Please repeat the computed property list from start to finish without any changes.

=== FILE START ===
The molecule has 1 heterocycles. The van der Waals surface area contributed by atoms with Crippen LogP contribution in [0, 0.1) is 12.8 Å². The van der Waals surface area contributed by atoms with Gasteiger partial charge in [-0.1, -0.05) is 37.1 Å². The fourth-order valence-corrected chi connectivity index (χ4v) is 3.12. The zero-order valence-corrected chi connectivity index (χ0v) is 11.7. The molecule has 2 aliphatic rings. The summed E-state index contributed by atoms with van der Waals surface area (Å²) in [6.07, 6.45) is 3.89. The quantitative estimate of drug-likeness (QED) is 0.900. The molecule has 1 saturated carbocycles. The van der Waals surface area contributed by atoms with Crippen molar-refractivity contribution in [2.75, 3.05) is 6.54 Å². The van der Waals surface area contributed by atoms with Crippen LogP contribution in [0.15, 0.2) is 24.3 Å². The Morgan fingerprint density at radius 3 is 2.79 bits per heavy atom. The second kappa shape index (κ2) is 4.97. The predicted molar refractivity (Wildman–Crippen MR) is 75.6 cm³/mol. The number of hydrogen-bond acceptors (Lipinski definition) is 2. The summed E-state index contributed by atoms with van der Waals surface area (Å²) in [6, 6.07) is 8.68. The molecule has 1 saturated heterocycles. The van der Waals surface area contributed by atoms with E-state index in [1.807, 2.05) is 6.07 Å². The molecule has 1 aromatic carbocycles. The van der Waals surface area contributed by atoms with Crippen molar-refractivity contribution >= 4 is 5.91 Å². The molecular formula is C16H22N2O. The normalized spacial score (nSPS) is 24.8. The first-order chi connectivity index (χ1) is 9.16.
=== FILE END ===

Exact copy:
The molecule has 1 heterocycles. The van der Waals surface area contributed by atoms with Crippen LogP contribution in [0, 0.1) is 12.8 Å². The van der Waals surface area contributed by atoms with Gasteiger partial charge in [-0.1, -0.05) is 37.1 Å². The fourth-order valence-corrected chi connectivity index (χ4v) is 3.12. The zero-order valence-corrected chi connectivity index (χ0v) is 11.7. The molecule has 2 aliphatic rings. The summed E-state index contributed by atoms with van der Waals surface area (Å²) in [6.07, 6.45) is 3.89. The quantitative estimate of drug-likeness (QED) is 0.900. The molecule has 1 saturated carbocycles. The van der Waals surface area contributed by atoms with Crippen molar-refractivity contribution in [2.75, 3.05) is 6.54 Å². The van der Waals surface area contributed by atoms with Crippen LogP contribution in [0.15, 0.2) is 24.3 Å². The Morgan fingerprint density at radius 3 is 2.79 bits per heavy atom. The second kappa shape index (κ2) is 4.97. The predicted molar refractivity (Wildman–Crippen MR) is 75.6 cm³/mol. The number of hydrogen-bond acceptors (Lipinski definition) is 2. The summed E-state index contributed by atoms with van der Waals surface area (Å²) in [6, 6.07) is 8.68. The molecule has 1 saturated heterocycles. The van der Waals surface area contributed by atoms with E-state index in [1.807, 2.05) is 6.07 Å². The molecule has 1 aromatic carbocycles. The van der Waals surface area contributed by atoms with Crippen molar-refractivity contribution >= 4 is 5.91 Å². The molecular formula is C16H22N2O. The normalized spacial score (nSPS) is 24.8. The first-order chi connectivity index (χ1) is 9.16.